Health for humans, animals & plants

On the trail of mosquitoes and ticks

In a new research project, we are investigating the distribution of different species of mosquitoes and ticks in Austria. Interested parties are invited to bring us ticks, which we will identify and analyse for pathogens.

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Mosquitoes and ticks can transmit many infectious diseases, such as West Nile fever or Lyme disease. They are so-called vectors, i.e. they transport viruses and bacteria from one living organism to another, which is why they are referred to as vector-borne diseases.

Due to global transport, the destruction and modification of natural habitats and, not least, climate change, new species of mosquitoes and ticks are appearing in our country, which can also bring new pathogens with them. Examples include the Asian tiger mosquito, a vector of dengue fever, or the "giant tick" Hyalomma marginatum, which can transmit Crimean-Congo fever. No domestically acquired cases of these diseases have yet been documented in Austria.

Mosquito and tick monitoring research project

An EU co-financed monitoring project entitled "One Health Surveillance and Vector Monitoring for cross-border pathogens", or OH SURVector for short, was launched in January. In this project, we will be focussing on these vectors in the coming years: the aim is to establish a nationwide monitoring system for mosquitoes and ticks, which will enable us to gain new insights into the spread of the various mosquito and tick species in Austria and detect emerging pathogens as quickly as possible. And since mosquitoes and ticks do not respect national borders - and the pathogens certainly do not - we are conducting this research project with partner organisations from the Czech Republic, Slovakia, Hungary and Greece.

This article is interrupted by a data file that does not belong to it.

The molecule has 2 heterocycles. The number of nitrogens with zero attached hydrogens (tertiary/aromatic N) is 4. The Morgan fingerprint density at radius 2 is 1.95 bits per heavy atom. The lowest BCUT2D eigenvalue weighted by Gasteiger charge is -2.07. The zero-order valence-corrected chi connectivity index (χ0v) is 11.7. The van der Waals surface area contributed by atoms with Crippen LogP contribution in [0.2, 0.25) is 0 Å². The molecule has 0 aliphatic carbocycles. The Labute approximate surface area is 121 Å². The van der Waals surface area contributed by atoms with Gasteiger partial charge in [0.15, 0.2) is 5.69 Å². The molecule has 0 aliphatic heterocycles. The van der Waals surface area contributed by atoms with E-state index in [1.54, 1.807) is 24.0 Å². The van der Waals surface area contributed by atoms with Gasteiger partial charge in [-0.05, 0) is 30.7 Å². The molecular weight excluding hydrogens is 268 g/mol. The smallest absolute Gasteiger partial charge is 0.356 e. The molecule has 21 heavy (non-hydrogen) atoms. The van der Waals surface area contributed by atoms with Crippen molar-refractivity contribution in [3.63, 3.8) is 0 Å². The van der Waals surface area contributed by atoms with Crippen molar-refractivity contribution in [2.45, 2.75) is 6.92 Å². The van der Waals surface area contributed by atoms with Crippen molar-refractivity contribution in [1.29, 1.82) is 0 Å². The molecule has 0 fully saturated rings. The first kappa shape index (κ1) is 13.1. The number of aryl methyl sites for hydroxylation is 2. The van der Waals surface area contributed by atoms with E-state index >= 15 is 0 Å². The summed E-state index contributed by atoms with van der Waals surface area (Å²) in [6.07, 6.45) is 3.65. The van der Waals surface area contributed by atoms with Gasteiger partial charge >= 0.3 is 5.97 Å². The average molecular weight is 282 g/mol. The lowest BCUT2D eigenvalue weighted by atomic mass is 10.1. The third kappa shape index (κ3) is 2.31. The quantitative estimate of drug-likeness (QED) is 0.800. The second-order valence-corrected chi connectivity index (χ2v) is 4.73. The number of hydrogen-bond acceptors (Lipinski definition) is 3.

In the case of mosquitoes, the focus is on detecting West Nile viruses, which are also transmitted by native mosquito species, and on recording the distribution of formerly exotic mosquito species such as the Asian tiger mosquito in Austria more precisely. The tiger mosquito can now overwinter in our country, and we have found it in an ongoing monitoring programme using egg-laying traps in all federal states. Collecting ticks is not so easy: They are not easy to catch in traps. In addition, the ticks should still be alive in order to analyse them for pathogens such as Borrelia or Crimean-Congo viruses. This part of the research project is therefore designed as a citizen science project. This means that citizens voluntarily participate in scientific processes, such as the collection of vectors.

Co-researchers wanted

Interested parties are invited to bring us the ticks they find, which we will identify and analyse for pathogens. You can find out the best way to do this here. If you think you have discovered a Hyalomma tick ("giant tick") but cannot hand it in to us, you can send us a photo to

A citizen science project already exists for the Asian tiger mosquito and other alien mosquito species: Mosquito Alert makes it easy to report these mosquitoes using a free app.

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